Settings vary among programs, but most have user-adjustable core settings. Manage these settings:

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  • Schedule automatic scans. They can be daily or weekly. You want to pick a time when your system load is lowest. If your system cannot handle this taxing process, disable automatic scans.
  • Choose drives, sectors, and documents to scan or exclude from scans. You always want to scan the boot sector, operating memory, and C drive. Everything else is optional. You may choose to exclude specific files, folders, or types of files (e.g., .docx) if you know they are unshared. Exclude proprietary software unless it can access the Internet.
  • Accept automatic updates. Enable or disable them based on the updating process you have chosen.
  • Phone home. AV software companies learn of new intrusions by having their programs report back to them. If you lack ample resources, disable this feature.
  • Choose your methods of flagged-file handling and notifications. AV software can remove any software it deems malicious, but the risk of false positives is too great. Set the program to notify you and let you decide whether to clean, quarantine, or delete the alleged culprit.
  • Enable manual scans. You want the option of scanning anything that is downloaded.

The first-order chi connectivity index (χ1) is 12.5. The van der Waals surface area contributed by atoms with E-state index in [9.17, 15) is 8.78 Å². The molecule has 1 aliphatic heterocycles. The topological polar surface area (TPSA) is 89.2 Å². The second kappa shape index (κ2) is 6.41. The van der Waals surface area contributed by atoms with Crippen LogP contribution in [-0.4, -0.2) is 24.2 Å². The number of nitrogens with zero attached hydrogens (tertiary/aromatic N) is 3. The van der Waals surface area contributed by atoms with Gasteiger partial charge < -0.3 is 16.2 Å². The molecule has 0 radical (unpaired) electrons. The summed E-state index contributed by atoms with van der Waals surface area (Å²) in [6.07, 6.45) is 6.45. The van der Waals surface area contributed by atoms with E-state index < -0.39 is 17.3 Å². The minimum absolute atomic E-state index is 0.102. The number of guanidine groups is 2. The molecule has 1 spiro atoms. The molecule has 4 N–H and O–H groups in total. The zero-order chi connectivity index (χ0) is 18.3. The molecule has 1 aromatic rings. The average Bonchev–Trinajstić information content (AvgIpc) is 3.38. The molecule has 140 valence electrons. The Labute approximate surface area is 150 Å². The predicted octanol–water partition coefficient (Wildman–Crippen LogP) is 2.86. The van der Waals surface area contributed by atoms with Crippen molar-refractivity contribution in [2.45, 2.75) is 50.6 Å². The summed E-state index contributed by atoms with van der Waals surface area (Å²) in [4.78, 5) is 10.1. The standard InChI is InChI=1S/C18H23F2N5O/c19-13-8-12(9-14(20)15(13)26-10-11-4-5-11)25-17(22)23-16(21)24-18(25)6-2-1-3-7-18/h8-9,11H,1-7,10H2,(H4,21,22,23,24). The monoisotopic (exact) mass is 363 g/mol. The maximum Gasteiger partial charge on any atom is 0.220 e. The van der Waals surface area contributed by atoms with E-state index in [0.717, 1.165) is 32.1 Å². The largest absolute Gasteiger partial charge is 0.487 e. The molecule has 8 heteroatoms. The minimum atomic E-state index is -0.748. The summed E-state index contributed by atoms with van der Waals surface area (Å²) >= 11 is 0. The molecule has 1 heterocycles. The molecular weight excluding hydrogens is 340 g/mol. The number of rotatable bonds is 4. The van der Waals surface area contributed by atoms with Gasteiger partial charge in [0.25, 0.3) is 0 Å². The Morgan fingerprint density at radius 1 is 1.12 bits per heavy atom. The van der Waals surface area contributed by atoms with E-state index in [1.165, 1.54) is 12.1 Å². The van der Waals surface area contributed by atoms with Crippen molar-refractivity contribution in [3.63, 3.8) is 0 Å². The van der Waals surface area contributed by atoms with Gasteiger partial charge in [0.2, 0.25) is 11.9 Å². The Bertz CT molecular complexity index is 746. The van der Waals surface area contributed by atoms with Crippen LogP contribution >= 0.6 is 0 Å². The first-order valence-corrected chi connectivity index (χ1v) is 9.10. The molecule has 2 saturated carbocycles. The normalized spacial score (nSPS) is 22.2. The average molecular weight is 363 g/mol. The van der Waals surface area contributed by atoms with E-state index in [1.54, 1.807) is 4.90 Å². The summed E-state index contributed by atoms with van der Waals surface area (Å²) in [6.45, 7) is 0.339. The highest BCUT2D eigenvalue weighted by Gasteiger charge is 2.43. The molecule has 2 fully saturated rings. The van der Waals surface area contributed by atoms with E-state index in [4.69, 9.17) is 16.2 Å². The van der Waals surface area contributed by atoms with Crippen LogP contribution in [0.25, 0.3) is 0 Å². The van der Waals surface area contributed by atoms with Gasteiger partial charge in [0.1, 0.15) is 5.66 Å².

• Enable automatic scans of optical discs (e.g., DVDs), flash drives, external hard drives or SSDs, etc.
  • Enable the host intrusion protection system (HIPS) if your program has it.
  • Enable phishing protection on computers that can receive e-mail.
  • Enable e-mail protection if the computer is set up to receive e-mail.
  • Set the level of protection (old systems only). You may need to throttle your AV program to balance CPU resources. Some programs allow limiting of heuristic analysis.
  • Decide who can adjust settings: administrator (you) only or any user.
  • Do not let the AV program shut down an infected computer.
  • Disable any gratuitous functions the program has. Although extra capabilities are more common in consumer programs, some AV software may have features you will not use and do not need.
  • Enable saving of logs.

The key to these and other settings is to maximize protection without interfering with industrial processes. The NIST has a useful, but severely dated publication: Using Host-Based Antivirus Software on Industrial Control Systems: Integration Guidance and a Test Methodology for Assessing Performance Impacts.

John Henshell
John Henshell

John Henshell is a strategic writer/editor/communications consultant. He has been writing about technology since the 1990s for clients including PC World, the Oregon AeA magazine, Computer Bits, and He adds value to his clients’ communications through adept use of diction, syntax, context, and visual images.